As you’ll learn if you skip through the PFO background information, and go to what I call my “Oprah moment”  – this is where our stories go off course and it is this part of my story that I need to see to a better end for future stroke survivors.

 

I could relate to the trips back and forth to MGH, all the testing, even getting mad at the doctors up there at times (I had more then one angry moment with Dr. Palacios), and I even was laughing at the description of your stomach from the heparin injections post-op because my midsection looked just the same.  While there were so many similarities to my own situation and I owed the same “thank you’s” to many of the same doctors and support staff at MGH after my procedure, I also experienced a much different approach to getting to the decision to close my PFO.  If you read my story, you’ll learn more, but the short of it is so much more attention to this topic is needed.  I know you must realize you both are in a position to impact so many lives in a positive way and that is why I hope you are planning now for your own “Oprah moment” to take your important message nationally.

 

My biased judgment of your book is that there will undoubtedly need to be a “part 2” because it is that good.  I expect you’ll be flooded with stories like my own and would need to follow-up with the impact your book will present.  I believe, as does most every person in New England, you both have a powerful message to get out there and perhaps the book is just the beginning.  

 

In closing, after meeting several of Tedy’s Team members for the first time last week in Marlboro, it is clear I am on the right team to help you both get this job done.  I also had the opportunity to be introduced to a real genuine stroke hero when I met you, Heidi, briefly that evening.  I know that I would not be standing today without the support of my own hero, my wife Lisa.  Tedy, you describe there are two faces of stroke, young and old.  I think there is also a third face and it is the face of the real stroke heroes, the person(s) you lean on for support when you are going through this process-the caregivers and loved ones who step up and keep you strong.    Quite honestly, I was feeling a bit overwhelmed last week when I thought of the tasks that lie ahead.  I was getting puzzled by how to create the “Oprah moment” this stroke education campaign needs in the media to raise awareness. Your book, along with a reminder from my stroke hero Lisa, came at just the right time and has me back on track focused on what needs to be accomplished.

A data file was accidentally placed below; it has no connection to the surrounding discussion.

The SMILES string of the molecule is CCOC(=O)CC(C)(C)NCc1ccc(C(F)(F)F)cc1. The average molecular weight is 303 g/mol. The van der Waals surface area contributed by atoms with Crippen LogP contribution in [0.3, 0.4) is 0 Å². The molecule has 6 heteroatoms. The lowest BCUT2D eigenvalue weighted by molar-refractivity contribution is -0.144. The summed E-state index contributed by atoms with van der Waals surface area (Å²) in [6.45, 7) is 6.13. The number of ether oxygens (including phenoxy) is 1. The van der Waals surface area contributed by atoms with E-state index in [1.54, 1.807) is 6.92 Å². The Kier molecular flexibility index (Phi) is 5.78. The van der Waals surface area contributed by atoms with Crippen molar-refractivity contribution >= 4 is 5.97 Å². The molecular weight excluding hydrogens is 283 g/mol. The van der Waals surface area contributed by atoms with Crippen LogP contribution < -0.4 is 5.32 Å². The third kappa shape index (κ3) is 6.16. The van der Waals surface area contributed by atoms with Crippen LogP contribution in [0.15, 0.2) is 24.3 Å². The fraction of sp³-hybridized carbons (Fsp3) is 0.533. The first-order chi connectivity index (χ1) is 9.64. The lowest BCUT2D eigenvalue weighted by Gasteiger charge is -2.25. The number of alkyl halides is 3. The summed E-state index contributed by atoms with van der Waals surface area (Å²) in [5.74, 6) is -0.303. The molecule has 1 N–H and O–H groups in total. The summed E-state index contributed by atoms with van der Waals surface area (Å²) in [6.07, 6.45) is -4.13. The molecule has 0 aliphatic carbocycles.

Please let me know if there is anything I can do to help you both get to that “Oprah moment”.  In the meantime please keep quarterbacking this cause and I’ll continue to do my part on your team.  

 

Best of health,

 

 

David Dansereau (401) 632-0868

Stroke Survivor

 

PS- My coming back song has been “Give a Little Bit”, I prefer the remake by the Goo Goo Dolls.  Load it up some time and listen to the lyrics.

 

 

 

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Comments

Miranda says:

im glad your doing fine im still recovering from a light stroke i had back in september it caused me to have swollen blood vessels which also caused me to have major migraines!!!